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Ship Fire: The cargo ship is still burning, more than 500 EVs of BMW-Mercedes may have been killed

Pankaj Prasad
Fremantle Highway Cargo ship burning
Fremantle Highway Cargo ship burning

According to the operator of the freighter carrying the car that caught fire off the coast of the Netherlands, there are about 500 electric cars on board, many more than previously reported.

According to the operator of the freighter carrying the car that caught fire off the coast of the Netherlands, there are about 500 electric cars on board, many more than previously reported.

According to the Dutch Coast Guard, the cause of the fire on the Fremantle Highway is still unknown. Which previously said that the initial cargo list they received showed that there were only 25 EVs on board. The Coast Guard denied reports that confirmed the fire was in the part of the carrier where the electric cars were housed.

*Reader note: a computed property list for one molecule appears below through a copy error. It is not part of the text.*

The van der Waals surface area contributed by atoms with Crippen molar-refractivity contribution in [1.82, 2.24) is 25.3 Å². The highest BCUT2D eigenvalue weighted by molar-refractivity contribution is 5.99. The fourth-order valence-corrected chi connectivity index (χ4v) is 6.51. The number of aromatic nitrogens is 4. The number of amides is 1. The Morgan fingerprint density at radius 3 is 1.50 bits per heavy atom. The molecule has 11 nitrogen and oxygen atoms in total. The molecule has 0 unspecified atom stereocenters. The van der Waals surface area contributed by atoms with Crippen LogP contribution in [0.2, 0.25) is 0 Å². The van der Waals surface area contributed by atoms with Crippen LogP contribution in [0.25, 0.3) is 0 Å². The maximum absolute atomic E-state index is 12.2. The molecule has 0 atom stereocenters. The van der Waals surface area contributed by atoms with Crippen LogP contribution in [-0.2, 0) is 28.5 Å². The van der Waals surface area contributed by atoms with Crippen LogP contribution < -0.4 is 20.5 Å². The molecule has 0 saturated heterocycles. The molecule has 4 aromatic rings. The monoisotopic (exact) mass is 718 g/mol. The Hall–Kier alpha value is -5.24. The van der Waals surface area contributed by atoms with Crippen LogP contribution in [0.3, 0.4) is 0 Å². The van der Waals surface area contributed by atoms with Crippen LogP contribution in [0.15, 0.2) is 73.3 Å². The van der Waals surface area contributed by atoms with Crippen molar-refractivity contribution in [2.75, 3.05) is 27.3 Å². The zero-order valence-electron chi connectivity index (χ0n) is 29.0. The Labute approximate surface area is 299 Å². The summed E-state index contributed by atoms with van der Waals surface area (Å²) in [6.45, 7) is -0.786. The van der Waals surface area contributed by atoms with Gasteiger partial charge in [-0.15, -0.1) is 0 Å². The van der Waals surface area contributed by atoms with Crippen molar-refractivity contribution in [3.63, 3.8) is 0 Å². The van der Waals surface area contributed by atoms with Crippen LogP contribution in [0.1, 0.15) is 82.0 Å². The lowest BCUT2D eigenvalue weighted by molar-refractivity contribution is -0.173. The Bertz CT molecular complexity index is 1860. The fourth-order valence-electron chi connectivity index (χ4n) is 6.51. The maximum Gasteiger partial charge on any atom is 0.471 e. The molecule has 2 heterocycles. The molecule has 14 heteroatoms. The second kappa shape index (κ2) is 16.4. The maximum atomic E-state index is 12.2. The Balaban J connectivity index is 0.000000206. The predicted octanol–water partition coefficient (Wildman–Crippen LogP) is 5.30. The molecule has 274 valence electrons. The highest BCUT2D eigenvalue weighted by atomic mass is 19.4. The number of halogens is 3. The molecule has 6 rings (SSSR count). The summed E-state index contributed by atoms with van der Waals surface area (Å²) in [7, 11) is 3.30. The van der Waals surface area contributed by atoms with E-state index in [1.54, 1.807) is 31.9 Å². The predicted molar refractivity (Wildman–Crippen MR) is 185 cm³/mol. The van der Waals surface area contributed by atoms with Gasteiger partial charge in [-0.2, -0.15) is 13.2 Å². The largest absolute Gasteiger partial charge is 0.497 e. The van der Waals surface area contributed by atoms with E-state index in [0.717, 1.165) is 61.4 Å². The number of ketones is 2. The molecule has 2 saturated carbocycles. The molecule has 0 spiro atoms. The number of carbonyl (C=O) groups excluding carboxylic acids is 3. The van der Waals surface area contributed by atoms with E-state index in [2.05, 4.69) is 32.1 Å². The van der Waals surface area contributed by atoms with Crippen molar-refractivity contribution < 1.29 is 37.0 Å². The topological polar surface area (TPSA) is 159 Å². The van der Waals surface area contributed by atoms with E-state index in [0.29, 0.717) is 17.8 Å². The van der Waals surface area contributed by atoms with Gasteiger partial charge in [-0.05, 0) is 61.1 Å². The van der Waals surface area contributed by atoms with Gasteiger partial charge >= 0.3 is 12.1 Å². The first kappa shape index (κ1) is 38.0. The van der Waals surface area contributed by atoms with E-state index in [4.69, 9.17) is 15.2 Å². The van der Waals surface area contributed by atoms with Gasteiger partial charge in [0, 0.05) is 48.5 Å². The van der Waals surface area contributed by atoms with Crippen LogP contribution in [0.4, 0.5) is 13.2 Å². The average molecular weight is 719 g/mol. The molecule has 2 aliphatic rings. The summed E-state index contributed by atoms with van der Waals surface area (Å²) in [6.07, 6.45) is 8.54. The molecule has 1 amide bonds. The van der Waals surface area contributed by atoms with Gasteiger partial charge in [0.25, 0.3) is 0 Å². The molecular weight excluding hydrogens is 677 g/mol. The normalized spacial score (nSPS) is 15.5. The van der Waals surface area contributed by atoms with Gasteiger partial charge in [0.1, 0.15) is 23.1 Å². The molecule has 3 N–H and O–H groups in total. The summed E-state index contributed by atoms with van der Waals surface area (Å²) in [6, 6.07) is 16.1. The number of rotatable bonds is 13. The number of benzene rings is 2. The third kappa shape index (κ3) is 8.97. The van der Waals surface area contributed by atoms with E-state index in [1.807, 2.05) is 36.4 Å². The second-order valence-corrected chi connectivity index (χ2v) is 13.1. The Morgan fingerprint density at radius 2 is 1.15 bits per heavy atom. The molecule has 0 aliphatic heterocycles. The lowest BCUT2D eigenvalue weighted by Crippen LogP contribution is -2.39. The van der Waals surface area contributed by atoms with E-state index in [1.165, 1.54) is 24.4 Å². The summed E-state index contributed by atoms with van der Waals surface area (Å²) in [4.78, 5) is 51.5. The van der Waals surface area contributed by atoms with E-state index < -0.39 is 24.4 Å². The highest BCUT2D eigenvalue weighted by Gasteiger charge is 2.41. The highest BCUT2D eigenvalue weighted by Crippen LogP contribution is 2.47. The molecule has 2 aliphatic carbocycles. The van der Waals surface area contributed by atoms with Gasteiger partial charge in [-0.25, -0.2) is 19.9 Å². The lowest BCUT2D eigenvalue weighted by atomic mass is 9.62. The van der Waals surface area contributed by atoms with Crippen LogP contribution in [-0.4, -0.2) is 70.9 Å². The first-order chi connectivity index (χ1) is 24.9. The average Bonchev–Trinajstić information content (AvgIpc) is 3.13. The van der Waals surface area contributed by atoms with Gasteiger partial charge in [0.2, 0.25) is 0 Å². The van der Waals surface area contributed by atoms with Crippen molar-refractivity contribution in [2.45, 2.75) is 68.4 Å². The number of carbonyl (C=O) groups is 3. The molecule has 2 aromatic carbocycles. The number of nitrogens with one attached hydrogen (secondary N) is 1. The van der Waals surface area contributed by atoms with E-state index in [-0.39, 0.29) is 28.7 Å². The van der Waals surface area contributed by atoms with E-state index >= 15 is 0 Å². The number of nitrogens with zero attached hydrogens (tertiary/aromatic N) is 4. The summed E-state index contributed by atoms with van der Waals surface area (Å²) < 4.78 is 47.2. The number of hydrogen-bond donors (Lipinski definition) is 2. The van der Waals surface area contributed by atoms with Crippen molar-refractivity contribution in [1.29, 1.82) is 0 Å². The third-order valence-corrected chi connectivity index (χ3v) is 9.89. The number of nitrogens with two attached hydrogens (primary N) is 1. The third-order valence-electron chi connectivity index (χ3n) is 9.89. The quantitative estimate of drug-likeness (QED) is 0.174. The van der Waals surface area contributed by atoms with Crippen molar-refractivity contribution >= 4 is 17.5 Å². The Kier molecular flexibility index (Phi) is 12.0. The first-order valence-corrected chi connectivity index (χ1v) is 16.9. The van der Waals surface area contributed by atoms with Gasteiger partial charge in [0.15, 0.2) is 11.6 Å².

Should electric vehicles have anything to do with fires, the number onboard is related to what is likely to take several days of trying to extinguish it. Lithium-ion battery fires burn hotter than gasoline ones and burn longer. It can also be difficult to extinguish them. Sometimes they flare up again after a few hours or even days after being extinguished.

According to the ship's charterer, Kawasaki Kisen Kaisha Ltd., the ship carries a total of 3,783 vehicles, including 498 electric cars. The fire was still on and the situation was stable as of Friday. Dutch authorities have established a towing connection with the vessel. But have not been able to extinguish the fire as pouring too much water on the ship can cause stability problems.

Representatives of the companies have said that there are several hundred BMW AG (BMW AG) cars on board. There are also about 300 Mercedes-Benz Group AG (Mercedes-Benz Group AG) vehicles as well. The Panama-flagged Fremantle Highway ship was on its way to Egypt's Port Said after a recent stop in the German port of Bremerhaven, according to ship-tracking data compiled by Bloomberg.

Shui Kisen Kaisha Ltd., the Japanese company that owns the ship, said the ship's final destination was Singapore. The company also owned Ever Given, the giant container ship that got stuck in the Suez Canal in March 2021.